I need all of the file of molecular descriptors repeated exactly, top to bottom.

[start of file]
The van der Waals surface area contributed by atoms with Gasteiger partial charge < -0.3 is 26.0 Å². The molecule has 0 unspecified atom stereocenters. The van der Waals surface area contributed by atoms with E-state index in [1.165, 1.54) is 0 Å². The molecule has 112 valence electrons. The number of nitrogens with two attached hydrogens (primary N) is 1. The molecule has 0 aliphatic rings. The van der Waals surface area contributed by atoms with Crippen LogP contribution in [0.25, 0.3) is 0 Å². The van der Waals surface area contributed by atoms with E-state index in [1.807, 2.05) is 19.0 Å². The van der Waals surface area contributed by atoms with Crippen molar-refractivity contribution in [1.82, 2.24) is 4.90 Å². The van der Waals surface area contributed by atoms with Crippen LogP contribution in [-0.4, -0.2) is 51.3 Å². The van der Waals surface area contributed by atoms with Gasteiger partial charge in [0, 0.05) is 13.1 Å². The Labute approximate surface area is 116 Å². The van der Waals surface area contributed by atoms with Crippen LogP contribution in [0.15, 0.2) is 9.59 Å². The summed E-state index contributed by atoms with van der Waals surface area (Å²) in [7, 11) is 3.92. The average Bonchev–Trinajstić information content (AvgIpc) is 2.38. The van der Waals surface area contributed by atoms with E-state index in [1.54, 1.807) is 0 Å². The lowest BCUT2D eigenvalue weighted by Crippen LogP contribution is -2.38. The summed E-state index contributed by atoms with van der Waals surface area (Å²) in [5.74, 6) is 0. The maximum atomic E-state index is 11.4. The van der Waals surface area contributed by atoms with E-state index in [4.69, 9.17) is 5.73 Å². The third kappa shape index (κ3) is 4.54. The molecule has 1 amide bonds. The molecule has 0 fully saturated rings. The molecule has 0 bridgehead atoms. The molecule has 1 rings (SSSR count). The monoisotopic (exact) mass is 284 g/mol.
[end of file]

The van der Waals surface area contributed by atoms with Gasteiger partial charge < -0.3 is 26.0 Å². The molecule has 0 unspecified atom stereocenters. The van der Waals surface area contributed by atoms with E-state index in [1.165, 1.54) is 0 Å². The molecule has 112 valence electrons. The number of nitrogens with two attached hydrogens (primary N) is 1. The molecule has 0 aliphatic rings. The van der Waals surface area contributed by atoms with Crippen LogP contribution in [0.25, 0.3) is 0 Å². The van der Waals surface area contributed by atoms with E-state index in [1.807, 2.05) is 19.0 Å². The van der Waals surface area contributed by atoms with Crippen molar-refractivity contribution in [1.82, 2.24) is 4.90 Å². The van der Waals surface area contributed by atoms with Crippen LogP contribution in [-0.4, -0.2) is 51.3 Å². The van der Waals surface area contributed by atoms with Gasteiger partial charge in [0, 0.05) is 13.1 Å². The Labute approximate surface area is 116 Å². The van der Waals surface area contributed by atoms with Crippen LogP contribution in [0.15, 0.2) is 9.59 Å². The summed E-state index contributed by atoms with van der Waals surface area (Å²) in [7, 11) is 3.92. The average Bonchev–Trinajstić information content (AvgIpc) is 2.38. The van der Waals surface area contributed by atoms with E-state index in [1.54, 1.807) is 0 Å². The lowest BCUT2D eigenvalue weighted by Crippen LogP contribution is -2.38. The summed E-state index contributed by atoms with van der Waals surface area (Å²) in [5.74, 6) is 0. The maximum atomic E-state index is 11.4. The van der Waals surface area contributed by atoms with E-state index in [4.69, 9.17) is 5.73 Å². The third kappa shape index (κ3) is 4.54. The molecule has 1 amide bonds. The molecule has 0 fully saturated rings. The molecule has 0 bridgehead atoms. The molecule has 1 rings (SSSR count). The monoisotopic (exact) mass is 284 g/mol.